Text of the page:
When the hero of the story, Peter Quill (Chris Pratt), meets Groot, he quickly becomes disgusted at the inability to communicate. Quill asks a few different questions and gets the same answer: “I am Groot.” When Quill complains about Groot’s lack of language, Rocket shrugs and replies, “Well. He don’t know talking good like me and you. So his vocabulistics is limited to ‘I’ and ‘am’ and ‘Groot.’ Exclusively in that order.” Annoyed, Quill does not understand Groot’s actual capabilities. What Quill does not understand is that Groot is answering his questions, he simply has not listened. They do not speak the same language. (The question of why a tree understands humans, but humans do not understand a tree, I leave to you).
Augustine warns of a scenario similar to this miscommunication between Quill and Groot. Augustine asks that we disregard preconceived notions in an attempt to understand difficult and foreign language. In other words, look for meaning from as many angles as possible in order to derive the best possible meaning. It is important to know when speech is literal and when it is figurative. He states, “He, however, who does not understand what a sign signifies, but yet knows that it is a sign, is not in bondage”. Therefore, in our movie analogy, Rocket, the oversized, egotistical raccoon is light years ahead of the human Quill. Ironic.
But Quill is a bit better off than some other characters in the movie, namely, Drax (Dave Buatista). We meet Drax while he is in prison. He finds Gamora (Zoe Saldana) and intends to kill her to revenge the death of his wife and daughters. Quill convinces Drax to stop until they all kill their main target. During this scene, Quill draws a finger across his throat to indicate a slit throat. Puzzled, Drax replies, “Why would I put my finger on his throat?” Quill, obviously dumbfounded, repeats what he believes to be a universal symbol for murder. It becomes more absurd as they argue and Quill says, “It’s a symbol. This is a symbol for you slicing his throat.” To which Drax quickly replies, “I would not slice his throat. I would cut his head clean off.” At this point, the audience laughs because the misunderstanding cannot be breached. But the point is interesting. In this scenario, both speak English, but clearly, they have not communicated well. Therefore, the movie hosts a character who speaks only figuratively (as far as we can tell) in Groot, and a completely literal character, Drax.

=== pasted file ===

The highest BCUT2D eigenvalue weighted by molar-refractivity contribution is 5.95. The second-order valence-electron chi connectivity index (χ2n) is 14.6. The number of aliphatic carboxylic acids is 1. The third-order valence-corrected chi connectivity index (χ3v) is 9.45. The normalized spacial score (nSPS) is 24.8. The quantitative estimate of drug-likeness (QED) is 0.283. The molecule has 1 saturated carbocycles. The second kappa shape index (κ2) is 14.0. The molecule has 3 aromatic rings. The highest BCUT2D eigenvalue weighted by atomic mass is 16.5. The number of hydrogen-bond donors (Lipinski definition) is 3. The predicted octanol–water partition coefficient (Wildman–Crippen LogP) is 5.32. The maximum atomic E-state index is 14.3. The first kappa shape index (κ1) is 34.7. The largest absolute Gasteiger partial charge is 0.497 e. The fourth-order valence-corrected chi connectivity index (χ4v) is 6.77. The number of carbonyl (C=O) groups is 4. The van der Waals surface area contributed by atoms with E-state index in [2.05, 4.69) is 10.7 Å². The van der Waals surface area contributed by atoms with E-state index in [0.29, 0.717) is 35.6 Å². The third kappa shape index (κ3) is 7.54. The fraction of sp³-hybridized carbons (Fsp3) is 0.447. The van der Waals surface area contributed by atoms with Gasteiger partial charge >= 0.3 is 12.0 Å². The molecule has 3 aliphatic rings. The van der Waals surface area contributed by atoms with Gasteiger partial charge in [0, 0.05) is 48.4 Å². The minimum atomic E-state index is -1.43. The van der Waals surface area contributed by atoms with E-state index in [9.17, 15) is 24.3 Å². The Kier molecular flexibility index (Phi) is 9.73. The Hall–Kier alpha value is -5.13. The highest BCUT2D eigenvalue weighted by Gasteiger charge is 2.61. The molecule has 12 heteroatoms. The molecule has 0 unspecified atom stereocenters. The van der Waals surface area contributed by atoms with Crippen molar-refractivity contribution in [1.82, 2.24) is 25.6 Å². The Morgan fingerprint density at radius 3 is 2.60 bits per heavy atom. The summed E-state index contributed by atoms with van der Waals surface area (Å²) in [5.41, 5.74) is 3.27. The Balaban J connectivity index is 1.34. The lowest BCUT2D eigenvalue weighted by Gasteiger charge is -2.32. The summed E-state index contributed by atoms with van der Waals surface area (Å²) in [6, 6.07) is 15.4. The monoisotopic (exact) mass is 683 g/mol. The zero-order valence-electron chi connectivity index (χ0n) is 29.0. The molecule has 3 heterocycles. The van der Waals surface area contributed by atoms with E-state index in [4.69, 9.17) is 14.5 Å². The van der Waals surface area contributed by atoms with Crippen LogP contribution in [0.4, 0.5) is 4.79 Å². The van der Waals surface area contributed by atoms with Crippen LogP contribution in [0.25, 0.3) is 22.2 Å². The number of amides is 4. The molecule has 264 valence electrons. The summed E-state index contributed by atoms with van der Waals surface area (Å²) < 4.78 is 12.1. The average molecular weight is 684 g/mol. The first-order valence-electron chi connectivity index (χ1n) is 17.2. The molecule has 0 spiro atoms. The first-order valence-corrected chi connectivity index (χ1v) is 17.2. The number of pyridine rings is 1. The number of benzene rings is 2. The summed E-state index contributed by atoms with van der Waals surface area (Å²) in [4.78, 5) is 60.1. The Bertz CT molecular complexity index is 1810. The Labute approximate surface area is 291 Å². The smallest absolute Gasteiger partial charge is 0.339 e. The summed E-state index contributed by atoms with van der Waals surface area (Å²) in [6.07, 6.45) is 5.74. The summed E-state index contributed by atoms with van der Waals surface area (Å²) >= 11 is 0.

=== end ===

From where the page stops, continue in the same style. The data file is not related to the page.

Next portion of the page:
This kind of troubled communication leads to the audience’s enjoyment within the frame of a movie, but you can see how it would be less than fun in a real-life scenario. As Augustine stated, we can see how a little patience and humility might have led to a less difficult relationship. Of course, much to audience satisfaction, these characters do grow and learn. At the end of the movie, instead of “I am Groot,” Groot says, “We are Groot.” And, Drax uses an actual metaphor. Better yet, Rocket has become just a shade more charitable and humble and Quill learned to love someone besides himself. It is as Augustine says, “[L]et charity…call you back to benevolence, and interpret the coals of fire as the burning groans of penitence by which a man’s pride is cured who bewails that he has been the enemy of one who came to his assistance in distress”. Pride often colors communication, whether we know it or not. While far-fetched (for many reasons), Guardians of the Galaxy, offers an interesting dialogue regarding communication styles and the translation of metaphor. And, of course, many thanks to St. Augustine for adding humility.